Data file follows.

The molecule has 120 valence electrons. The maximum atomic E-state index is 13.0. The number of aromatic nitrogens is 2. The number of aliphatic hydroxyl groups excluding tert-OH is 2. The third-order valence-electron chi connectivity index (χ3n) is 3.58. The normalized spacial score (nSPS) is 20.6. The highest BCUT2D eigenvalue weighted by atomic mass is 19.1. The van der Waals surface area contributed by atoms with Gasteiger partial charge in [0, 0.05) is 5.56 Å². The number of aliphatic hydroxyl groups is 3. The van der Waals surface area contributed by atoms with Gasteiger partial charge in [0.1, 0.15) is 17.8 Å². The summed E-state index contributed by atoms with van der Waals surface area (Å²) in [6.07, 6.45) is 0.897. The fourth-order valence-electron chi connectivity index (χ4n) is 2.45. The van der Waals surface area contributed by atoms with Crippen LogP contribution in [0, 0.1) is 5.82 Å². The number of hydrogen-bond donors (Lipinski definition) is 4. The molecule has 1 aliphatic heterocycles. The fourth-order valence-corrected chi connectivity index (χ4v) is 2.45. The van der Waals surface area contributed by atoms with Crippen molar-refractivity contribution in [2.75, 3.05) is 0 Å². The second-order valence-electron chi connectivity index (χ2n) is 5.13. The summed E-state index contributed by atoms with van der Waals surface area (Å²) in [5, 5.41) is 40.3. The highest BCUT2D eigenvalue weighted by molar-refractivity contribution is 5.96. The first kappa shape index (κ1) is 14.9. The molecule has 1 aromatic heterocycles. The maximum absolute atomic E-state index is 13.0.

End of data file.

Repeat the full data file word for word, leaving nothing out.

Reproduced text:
The molecule has 120 valence electrons. The maximum atomic E-state index is 13.0. The number of aromatic nitrogens is 2. The number of aliphatic hydroxyl groups excluding tert-OH is 2. The third-order valence-electron chi connectivity index (χ3n) is 3.58. The normalized spacial score (nSPS) is 20.6. The highest BCUT2D eigenvalue weighted by atomic mass is 19.1. The van der Waals surface area contributed by atoms with Gasteiger partial charge in [0, 0.05) is 5.56 Å². The number of aliphatic hydroxyl groups is 3. The van der Waals surface area contributed by atoms with Gasteiger partial charge in [0.1, 0.15) is 17.8 Å². The summed E-state index contributed by atoms with van der Waals surface area (Å²) in [6.07, 6.45) is 0.897. The fourth-order valence-electron chi connectivity index (χ4n) is 2.45. The van der Waals surface area contributed by atoms with Crippen LogP contribution in [0, 0.1) is 5.82 Å². The number of hydrogen-bond donors (Lipinski definition) is 4. The molecule has 1 aliphatic heterocycles. The fourth-order valence-corrected chi connectivity index (χ4v) is 2.45. The van der Waals surface area contributed by atoms with Crippen molar-refractivity contribution in [2.75, 3.05) is 0 Å². The second-order valence-electron chi connectivity index (χ2n) is 5.13. The summed E-state index contributed by atoms with van der Waals surface area (Å²) in [5, 5.41) is 40.3. The highest BCUT2D eigenvalue weighted by molar-refractivity contribution is 5.96. The first kappa shape index (κ1) is 14.9. The molecule has 1 aromatic heterocycles. The maximum absolute atomic E-state index is 13.0.